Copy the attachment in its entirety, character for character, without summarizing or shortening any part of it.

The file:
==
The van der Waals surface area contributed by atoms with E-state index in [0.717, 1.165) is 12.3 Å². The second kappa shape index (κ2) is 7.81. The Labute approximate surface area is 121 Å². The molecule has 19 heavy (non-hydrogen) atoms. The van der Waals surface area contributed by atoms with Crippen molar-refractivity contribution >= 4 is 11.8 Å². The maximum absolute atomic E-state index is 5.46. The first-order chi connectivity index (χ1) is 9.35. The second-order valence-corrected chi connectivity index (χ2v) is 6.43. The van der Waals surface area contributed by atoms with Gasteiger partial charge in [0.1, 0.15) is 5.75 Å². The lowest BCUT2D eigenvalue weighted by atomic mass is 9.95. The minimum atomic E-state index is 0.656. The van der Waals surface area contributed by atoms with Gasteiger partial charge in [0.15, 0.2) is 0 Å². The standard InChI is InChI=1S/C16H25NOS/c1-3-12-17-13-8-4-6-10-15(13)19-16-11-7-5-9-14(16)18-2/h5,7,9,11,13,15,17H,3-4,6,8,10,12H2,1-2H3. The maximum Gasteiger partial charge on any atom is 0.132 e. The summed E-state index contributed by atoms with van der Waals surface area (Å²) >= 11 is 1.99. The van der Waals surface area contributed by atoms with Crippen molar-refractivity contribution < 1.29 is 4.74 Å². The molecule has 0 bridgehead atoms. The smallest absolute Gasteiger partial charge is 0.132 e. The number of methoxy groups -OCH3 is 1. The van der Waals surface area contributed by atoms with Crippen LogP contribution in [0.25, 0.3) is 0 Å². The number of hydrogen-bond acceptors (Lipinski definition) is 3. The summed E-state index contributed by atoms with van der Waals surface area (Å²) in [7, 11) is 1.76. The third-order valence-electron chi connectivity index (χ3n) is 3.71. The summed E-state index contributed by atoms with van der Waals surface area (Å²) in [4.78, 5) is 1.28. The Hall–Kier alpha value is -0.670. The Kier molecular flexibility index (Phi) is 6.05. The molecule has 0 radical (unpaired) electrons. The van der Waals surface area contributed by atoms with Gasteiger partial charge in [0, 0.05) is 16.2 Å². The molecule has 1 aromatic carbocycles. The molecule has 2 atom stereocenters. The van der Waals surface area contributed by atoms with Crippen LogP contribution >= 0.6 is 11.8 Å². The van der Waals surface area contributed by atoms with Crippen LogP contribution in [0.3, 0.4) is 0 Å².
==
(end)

The van der Waals surface area contributed by atoms with E-state index in [0.717, 1.165) is 12.3 Å². The second kappa shape index (κ2) is 7.81. The Labute approximate surface area is 121 Å². The molecule has 19 heavy (non-hydrogen) atoms. The van der Waals surface area contributed by atoms with Crippen molar-refractivity contribution >= 4 is 11.8 Å². The maximum absolute atomic E-state index is 5.46. The first-order chi connectivity index (χ1) is 9.35. The second-order valence-corrected chi connectivity index (χ2v) is 6.43. The van der Waals surface area contributed by atoms with Gasteiger partial charge in [0.1, 0.15) is 5.75 Å². The lowest BCUT2D eigenvalue weighted by atomic mass is 9.95. The minimum atomic E-state index is 0.656. The van der Waals surface area contributed by atoms with Gasteiger partial charge in [0.15, 0.2) is 0 Å². The standard InChI is InChI=1S/C16H25NOS/c1-3-12-17-13-8-4-6-10-15(13)19-16-11-7-5-9-14(16)18-2/h5,7,9,11,13,15,17H,3-4,6,8,10,12H2,1-2H3. The maximum Gasteiger partial charge on any atom is 0.132 e. The summed E-state index contributed by atoms with van der Waals surface area (Å²) >= 11 is 1.99. The van der Waals surface area contributed by atoms with Crippen molar-refractivity contribution < 1.29 is 4.74 Å². The molecule has 0 bridgehead atoms. The smallest absolute Gasteiger partial charge is 0.132 e. The number of methoxy groups -OCH3 is 1. The van der Waals surface area contributed by atoms with Crippen LogP contribution in [0.25, 0.3) is 0 Å². The number of hydrogen-bond acceptors (Lipinski definition) is 3. The summed E-state index contributed by atoms with van der Waals surface area (Å²) in [7, 11) is 1.76. The third-order valence-electron chi connectivity index (χ3n) is 3.71. The summed E-state index contributed by atoms with van der Waals surface area (Å²) in [4.78, 5) is 1.28. The Hall–Kier alpha value is -0.670. The Kier molecular flexibility index (Phi) is 6.05. The molecule has 0 radical (unpaired) electrons. The van der Waals surface area contributed by atoms with Gasteiger partial charge in [0, 0.05) is 16.2 Å². The molecule has 1 aromatic carbocycles. The molecule has 2 atom stereocenters. The van der Waals surface area contributed by atoms with Crippen LogP contribution >= 0.6 is 11.8 Å². The van der Waals surface area contributed by atoms with Crippen LogP contribution in [0.3, 0.4) is 0 Å².